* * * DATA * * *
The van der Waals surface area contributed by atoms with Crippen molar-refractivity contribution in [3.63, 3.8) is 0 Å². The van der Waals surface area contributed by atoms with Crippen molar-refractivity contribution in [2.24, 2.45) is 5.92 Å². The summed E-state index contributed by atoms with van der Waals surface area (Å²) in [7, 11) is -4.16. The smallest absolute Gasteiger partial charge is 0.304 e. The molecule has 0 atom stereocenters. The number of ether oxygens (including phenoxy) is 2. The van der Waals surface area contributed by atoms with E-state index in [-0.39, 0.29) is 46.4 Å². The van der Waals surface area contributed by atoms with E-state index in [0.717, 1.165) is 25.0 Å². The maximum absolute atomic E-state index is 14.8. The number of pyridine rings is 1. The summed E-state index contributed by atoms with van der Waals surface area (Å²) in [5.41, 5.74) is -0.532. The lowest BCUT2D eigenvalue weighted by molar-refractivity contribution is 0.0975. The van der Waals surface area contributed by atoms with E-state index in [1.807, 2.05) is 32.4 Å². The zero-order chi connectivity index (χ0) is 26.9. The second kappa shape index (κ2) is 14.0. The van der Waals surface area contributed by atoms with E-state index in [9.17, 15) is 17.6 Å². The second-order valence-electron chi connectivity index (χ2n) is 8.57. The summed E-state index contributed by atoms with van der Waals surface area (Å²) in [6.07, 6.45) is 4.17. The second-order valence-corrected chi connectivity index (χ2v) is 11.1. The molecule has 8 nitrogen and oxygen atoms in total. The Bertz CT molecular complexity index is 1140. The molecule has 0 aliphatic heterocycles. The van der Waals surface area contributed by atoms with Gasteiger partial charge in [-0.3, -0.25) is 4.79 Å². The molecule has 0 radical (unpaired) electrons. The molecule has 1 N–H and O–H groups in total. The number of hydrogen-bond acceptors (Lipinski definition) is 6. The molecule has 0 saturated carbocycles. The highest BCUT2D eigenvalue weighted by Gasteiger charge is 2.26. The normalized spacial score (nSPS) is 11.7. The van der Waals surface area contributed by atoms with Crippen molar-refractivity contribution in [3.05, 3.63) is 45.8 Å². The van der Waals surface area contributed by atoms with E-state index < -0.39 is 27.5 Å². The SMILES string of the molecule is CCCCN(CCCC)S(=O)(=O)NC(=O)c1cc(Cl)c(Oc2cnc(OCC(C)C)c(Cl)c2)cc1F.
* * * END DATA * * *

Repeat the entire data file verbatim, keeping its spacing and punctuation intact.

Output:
The van der Waals surface area contributed by atoms with Crippen molar-refractivity contribution in [3.63, 3.8) is 0 Å². The van der Waals surface area contributed by atoms with Crippen molar-refractivity contribution in [2.24, 2.45) is 5.92 Å². The summed E-state index contributed by atoms with van der Waals surface area (Å²) in [7, 11) is -4.16. The smallest absolute Gasteiger partial charge is 0.304 e. The molecule has 0 atom stereocenters. The number of ether oxygens (including phenoxy) is 2. The van der Waals surface area contributed by atoms with E-state index in [-0.39, 0.29) is 46.4 Å². The van der Waals surface area contributed by atoms with E-state index in [0.717, 1.165) is 25.0 Å². The maximum absolute atomic E-state index is 14.8. The number of pyridine rings is 1. The summed E-state index contributed by atoms with van der Waals surface area (Å²) in [5.41, 5.74) is -0.532. The lowest BCUT2D eigenvalue weighted by molar-refractivity contribution is 0.0975. The van der Waals surface area contributed by atoms with E-state index in [1.807, 2.05) is 32.4 Å². The zero-order chi connectivity index (χ0) is 26.9. The second kappa shape index (κ2) is 14.0. The van der Waals surface area contributed by atoms with E-state index in [9.17, 15) is 17.6 Å². The second-order valence-electron chi connectivity index (χ2n) is 8.57. The summed E-state index contributed by atoms with van der Waals surface area (Å²) in [6.07, 6.45) is 4.17. The second-order valence-corrected chi connectivity index (χ2v) is 11.1. The molecule has 8 nitrogen and oxygen atoms in total. The Bertz CT molecular complexity index is 1140. The molecule has 0 aliphatic heterocycles. The van der Waals surface area contributed by atoms with Gasteiger partial charge in [-0.3, -0.25) is 4.79 Å². The molecule has 0 radical (unpaired) electrons. The molecule has 1 N–H and O–H groups in total. The number of hydrogen-bond acceptors (Lipinski definition) is 6. The molecule has 0 saturated carbocycles. The highest BCUT2D eigenvalue weighted by Gasteiger charge is 2.26. The normalized spacial score (nSPS) is 11.7. The van der Waals surface area contributed by atoms with Crippen molar-refractivity contribution in [3.05, 3.63) is 45.8 Å². The van der Waals surface area contributed by atoms with E-state index < -0.39 is 27.5 Å². The SMILES string of the molecule is CCCCN(CCCC)S(=O)(=O)NC(=O)c1cc(Cl)c(Oc2cnc(OCC(C)C)c(Cl)c2)cc1F.